Medical Case Manager
8 Yearsyrs
Liaison Facilitator Ambulatory Care Coordinator
Family Case Manager
5 Yearsyrs
School Counselor Therapeutic Support Staff Residential Supervisor
Residential Manager
5 Yearsyrs
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Help others decide if this is a good career for them

Average Length of Employment
Service Counselor 3.0 years
Service Provider 2.8 years
Service Worker 2.6 years
Family Counselor 2.4 years
Service Assistant 2.3 years
Outreach Counselor 2.2 years
Advocate 2.1 years
Counselor 2.0 years
Crisis Counselor 2.0 years
Phone Counselor 1.9 years
Top Careers Before Service Counselor
Internship 8.8%
Counselor 8.4%
Cashier 7.4%
Teacher 3.2%
Volunteer 2.9%
Manager 2.6%
Therapist 2.2%
Top Careers After Service Counselor
Counselor 7.6%
Therapist 6.4%
Internship 5.6%
Cashier 5.2%
Supervisor 3.8%
Specialist 3.6%
Clinician 3.0%
Teacher 2.8%

Do you work as a Service Counselor?

Average Yearly Salary
$39,000
View Detailed Salary Report
$26,000
Min 10%
$39,000
Median 50%
$39,000
Median 50%
$39,000
Median 50%
$39,000
Median 50%
$39,000
Median 50%
$39,000
Median 50%
$39,000
Median 50%
$59,000
Max 90%
Best Paying Company
State of Hawaii
Highest Paying City
Los Altos, CA
Highest Paying State
Hawaii
Avg Experience Level
2.7 years
How much does a Service Counselor make at top companies?
The national average salary for a Service Counselor in the United States is $39,950 per year or $19 per hour. Those in the bottom 10 percent make under $26,000 a year, and the top 10 percent make over $59,000.

How Would You Rate The Salary Of a Service Counselor?

Have you worked as a Service Counselor? Help other job seekers by rating your experience as a Service Counselor.

Top Skills for A Service Counselor

  1. Customer Service
  2. Crisis Intervention
  3. Treatment Plans
You can check out examples of real life uses of top skills on resumes here:
  • Excelled in a fast paced work environment providing exceptional customer service and account maintenance for new and existing policyholders.
  • Provided intensive supervision, case management, crisis intervention and resource referral services to adjudicated youth and families.
  • Established & nurtured relationships, instituted treatment plans and documented all activities.
  • Provided personal, transitional, career, academic counseling, including academic advising to college students.
  • Handled all emergency situations for policyholders - Provided reassurance and contacted appropriate company to come to immediate aid

Service Counselor Resume Examples And Tips

The average resume reviewer spends between 5 to 7 seconds looking at a single resume, which leaves the average job applier with roughly six seconds to make a killer first impression. Thanks to this, a single typo or error on your resume can disqualify you right out of the gate. At Zippia, we went through over 3,910 Service Counselor resumes and compiled some information about how best to optimize them. Here are some suggestions based on what we found, divided by the individual sections of the resume itself.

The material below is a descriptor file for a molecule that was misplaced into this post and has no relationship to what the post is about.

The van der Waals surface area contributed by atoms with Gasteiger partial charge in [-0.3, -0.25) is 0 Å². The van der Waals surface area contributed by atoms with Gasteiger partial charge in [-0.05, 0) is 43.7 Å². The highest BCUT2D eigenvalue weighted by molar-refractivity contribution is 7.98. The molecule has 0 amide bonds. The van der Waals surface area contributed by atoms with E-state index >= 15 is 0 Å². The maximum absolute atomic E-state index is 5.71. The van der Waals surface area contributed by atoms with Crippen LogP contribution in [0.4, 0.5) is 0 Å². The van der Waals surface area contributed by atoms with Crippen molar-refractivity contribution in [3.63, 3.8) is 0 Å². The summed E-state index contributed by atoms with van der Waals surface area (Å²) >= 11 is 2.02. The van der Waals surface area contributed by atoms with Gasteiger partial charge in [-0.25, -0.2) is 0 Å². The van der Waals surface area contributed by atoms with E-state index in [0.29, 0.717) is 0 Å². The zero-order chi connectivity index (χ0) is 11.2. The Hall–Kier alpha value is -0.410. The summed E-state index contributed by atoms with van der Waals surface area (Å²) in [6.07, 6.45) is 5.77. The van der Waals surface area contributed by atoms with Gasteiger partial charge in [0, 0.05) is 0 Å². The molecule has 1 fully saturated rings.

Learn How To Create A Top Notch Service Counselor Resume

View Resume Examples

Service Counselor Demographics

Gender

Female

58.8%

Male

28.4%

Unknown

12.9%
Ethnicity

White

60.6%

Hispanic or Latino

17.1%

Black or African American

12.2%

Asian

6.7%

Unknown

3.4%
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Foreign Languages Spoken

Spanish

75.7%

French

6.6%

Chinese

2.2%

German

2.2%

Tagalog

2.2%

Italian

2.2%

Portuguese

1.5%

Greek

1.5%

Cantonese

1.5%

Japanese

0.7%

Dakota

0.7%

Russian

0.7%

Polish

0.7%

Arabic

0.7%

Hmong

0.7%
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Service Counselor Education

Schools

University of Phoenix

17.3%

Florida State University

11.0%

Troy University

5.4%

Walden University

5.2%

Liberty University

5.2%

Strayer University

5.0%

Capella University

5.0%

Webster University

4.8%

Nova Southeastern University

4.4%

University of South Florida

4.2%

University of Central Florida

4.0%

Community College of Rhode Island

4.0%

Grand Canyon University

4.0%

Kaplan University

3.8%

University of Florida

3.5%

Norfolk State University

3.1%

Rhode Island College

2.7%

New York University

2.5%

Virginia Commonwealth University

2.5%

University of Iowa

2.5%
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Majors

Business

17.7%

Social Work

12.8%

Psychology

12.7%

Criminal Justice

8.5%

School Counseling

5.7%

Counseling Psychology

4.9%

Mental Health Counseling

4.8%

Human Services

3.3%

Sociology

3.2%

Education

3.0%

Communication

2.9%

Law

2.7%

Accounting

2.7%

Nursing

2.5%

Liberal Arts

2.3%

General Studies

2.2%

Health Care Administration

2.2%

Management

2.1%

Human Resources Management

2.1%

Clinical Psychology

1.9%
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Degrees

Bachelors

33.6%

Masters

31.4%

Other

17.6%

Associate

8.4%

Doctorate

4.1%

Certificate

3.6%

Diploma

0.9%

License

0.5%